Here is a quick look at the people in Mr. Trump’s orbit and beyond who have spoken publicly within the last several hours about their health and the virus, according to official statements, announcements made on social media, and spokespeople.
It can take several days after exposure for the virus to reach levels that are detectable by a test. People show symptoms on average around five days after exposure, but as late as 14 days.
Who has tested positive:
Who has tested negative:
Mike Pompeo, the secretary of state
Steven Mnuchin, the Treasury secretary
William P. Barr, the attorney general
Mark Meadows, the White House chief of staff
Dan Scavino, the White House deputy chief of staff
Jared Kushner, Mr. Trump’s son-in-law and senior adviser
Ivanka Trump, Mr. Trump’s daughter
Barron Trump, Mr. Trump’s son
Tom Perez, the chairman of the Democratic National Committee
President Trump’s positive coronavirus test has raised the possibility, however remote, that he could become incapacitated or potentially die in office if his symptoms worsened.
While that outcome remains highly unlikely, and few in Washington were willing to discuss it on Friday, the Constitution and Congress long ago put in place a plan of succession.
The Constitution makes clear that the vice president is first in line to succeed the president should he or she die in office, and can step in to temporarily take on the duties of the presidency should the commander in chief become incapacitated. Vice President Mike Pence, 61, tested negative for the coronavirus on Friday.
The ascension of a vice president under such circumstances has not been that rare in American history. Eight times a vice president has assumed the nation’s highest office because of the president’s death, most recently in 1963, after the assassination of John F. Kennedy, when Lyndon B. Johnson became president. In 1974, Vice President Gerald Ford became president upon the resignation of President Richard M. Nixon.
The Constitution leaves it to Congress to decide what would happen if the vice president also died or was unable to perform the duties of the presidency. Congress has passed several laws over the years. The Presidential Succession Act was enacted in 1947 after the death of President Franklin D. Roosevelt. (It was tweaked again in 2006.) The statute states that the speaker of the House is next in line, followed by the president pro tempore of the Senate, and then members of the cabinet, starting with the secretary of state.
Speaker Nancy Pelosi, 80, said on Friday that she had been tested for the virus out of an “abundance of caution,” but was awaiting her results.
Senator Charles E. Grassley, Republican of Iowa, is the current president pro tempore in the Senate. He is 87.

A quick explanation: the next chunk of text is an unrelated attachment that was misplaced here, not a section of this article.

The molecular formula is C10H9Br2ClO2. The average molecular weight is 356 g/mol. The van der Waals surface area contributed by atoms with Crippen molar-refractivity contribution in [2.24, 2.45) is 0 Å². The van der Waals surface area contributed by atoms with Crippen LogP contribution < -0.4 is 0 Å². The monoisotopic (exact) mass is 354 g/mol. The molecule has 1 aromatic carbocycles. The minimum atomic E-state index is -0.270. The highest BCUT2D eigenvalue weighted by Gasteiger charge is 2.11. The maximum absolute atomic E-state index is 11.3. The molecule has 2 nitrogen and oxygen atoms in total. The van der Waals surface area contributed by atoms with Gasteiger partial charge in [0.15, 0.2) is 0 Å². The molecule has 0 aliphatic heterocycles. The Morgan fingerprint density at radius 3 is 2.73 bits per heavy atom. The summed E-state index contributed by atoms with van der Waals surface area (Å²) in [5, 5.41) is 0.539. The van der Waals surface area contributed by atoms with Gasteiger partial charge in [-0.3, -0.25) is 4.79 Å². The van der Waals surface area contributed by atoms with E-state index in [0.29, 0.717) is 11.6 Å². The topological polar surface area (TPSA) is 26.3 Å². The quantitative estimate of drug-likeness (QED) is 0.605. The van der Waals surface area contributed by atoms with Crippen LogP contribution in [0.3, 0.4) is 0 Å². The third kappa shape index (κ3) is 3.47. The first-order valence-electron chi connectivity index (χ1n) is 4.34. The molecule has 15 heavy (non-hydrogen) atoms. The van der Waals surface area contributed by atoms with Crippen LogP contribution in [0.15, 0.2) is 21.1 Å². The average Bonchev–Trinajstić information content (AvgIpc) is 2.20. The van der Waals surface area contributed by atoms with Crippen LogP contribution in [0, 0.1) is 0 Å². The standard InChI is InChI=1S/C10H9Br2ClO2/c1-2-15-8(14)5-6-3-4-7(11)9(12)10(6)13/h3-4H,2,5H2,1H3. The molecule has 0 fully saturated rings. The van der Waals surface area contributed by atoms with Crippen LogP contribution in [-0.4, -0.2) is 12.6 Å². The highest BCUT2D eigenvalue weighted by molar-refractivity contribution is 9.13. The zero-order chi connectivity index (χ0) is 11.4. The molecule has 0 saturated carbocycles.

Seventeen House Republicans voted Friday against a bipartisan resolution condemning QAnon, the viral pro-Trump movement, and rejecting its baseless conspiracy theories, days after a Democratic congressman said he was receiving death threats from followers of the group.
The House overwhelmingly passed the measure, led by Representatives Tom Malinowski, Democrat of New Jersey, and Denver Riggleman, Republican of Virginia, in a 371-18 vote, with Representative Justin Amash, Independent of Michigan, also opposed.
“Will we stand up and condemn a dangerous, dehumanizing and convoluted conspiracy theory that the F.B.I. has assessed with high confidence is very likely to motivate some domestic extremists?” Mr. Riggleman asked on the House floor. “It takes leadership from the top to stand up against extreme ideas like QAnon.”
The Republicans who voted against the measure included Drew Ferguson of Georgia, the chief deputy whip; Steve King of Iowa; and Paul Gosar of Arizona.
Mr. Trump has offered encouragement to proponents of QAnon, who believe the president is secretly battling a criminal band of Democratic pedophiles, saying of the group: “I’ve heard these are people that love our country.” After a QAnon-supporting House candidate, Marjorie Taylor Greene, won a Georgia primary in August, the president congratulated her on Twitter and called her a “future Republican Star.”
Republicans have struggled to address the support they have received from QAnon members, and have embraced some congressional candidates who support or have said positive things about the movement. They have also energized QAnon followers with campaign attacks on Democrats, including in an advertisement run by the party’s House campaign arm that falsely accused Mr. Malinowski of protecting sexual predators.